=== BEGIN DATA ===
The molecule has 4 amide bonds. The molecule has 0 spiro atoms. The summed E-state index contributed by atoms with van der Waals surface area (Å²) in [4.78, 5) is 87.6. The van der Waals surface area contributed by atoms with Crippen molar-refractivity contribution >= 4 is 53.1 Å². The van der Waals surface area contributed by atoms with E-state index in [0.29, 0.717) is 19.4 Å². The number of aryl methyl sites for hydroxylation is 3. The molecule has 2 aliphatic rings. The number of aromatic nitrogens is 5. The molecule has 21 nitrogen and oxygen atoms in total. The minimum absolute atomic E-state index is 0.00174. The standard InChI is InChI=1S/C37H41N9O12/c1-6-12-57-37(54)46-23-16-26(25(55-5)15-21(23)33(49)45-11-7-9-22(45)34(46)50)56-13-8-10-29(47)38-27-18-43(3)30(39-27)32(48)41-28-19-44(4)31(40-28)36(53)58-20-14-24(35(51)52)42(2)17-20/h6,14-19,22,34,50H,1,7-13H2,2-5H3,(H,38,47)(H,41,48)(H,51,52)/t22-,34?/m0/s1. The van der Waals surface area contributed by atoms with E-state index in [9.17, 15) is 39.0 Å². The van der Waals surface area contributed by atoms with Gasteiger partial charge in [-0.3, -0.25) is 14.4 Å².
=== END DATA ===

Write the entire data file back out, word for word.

The molecule has 4 amide bonds. The molecule has 0 spiro atoms. The summed E-state index contributed by atoms with van der Waals surface area (Å²) in [4.78, 5) is 87.6. The van der Waals surface area contributed by atoms with Crippen molar-refractivity contribution >= 4 is 53.1 Å². The van der Waals surface area contributed by atoms with E-state index in [0.29, 0.717) is 19.4 Å². The number of aryl methyl sites for hydroxylation is 3. The molecule has 2 aliphatic rings. The number of aromatic nitrogens is 5. The molecule has 21 nitrogen and oxygen atoms in total. The minimum absolute atomic E-state index is 0.00174. The standard InChI is InChI=1S/C37H41N9O12/c1-6-12-57-37(54)46-23-16-26(25(55-5)15-21(23)33(49)45-11-7-9-22(45)34(46)50)56-13-8-10-29(47)38-27-18-43(3)30(39-27)32(48)41-28-19-44(4)31(40-28)36(53)58-20-14-24(35(51)52)42(2)17-20/h6,14-19,22,34,50H,1,7-13H2,2-5H3,(H,38,47)(H,41,48)(H,51,52)/t22-,34?/m0/s1. The van der Waals surface area contributed by atoms with E-state index in [9.17, 15) is 39.0 Å². The van der Waals surface area contributed by atoms with Gasteiger partial charge in [-0.3, -0.25) is 14.4 Å².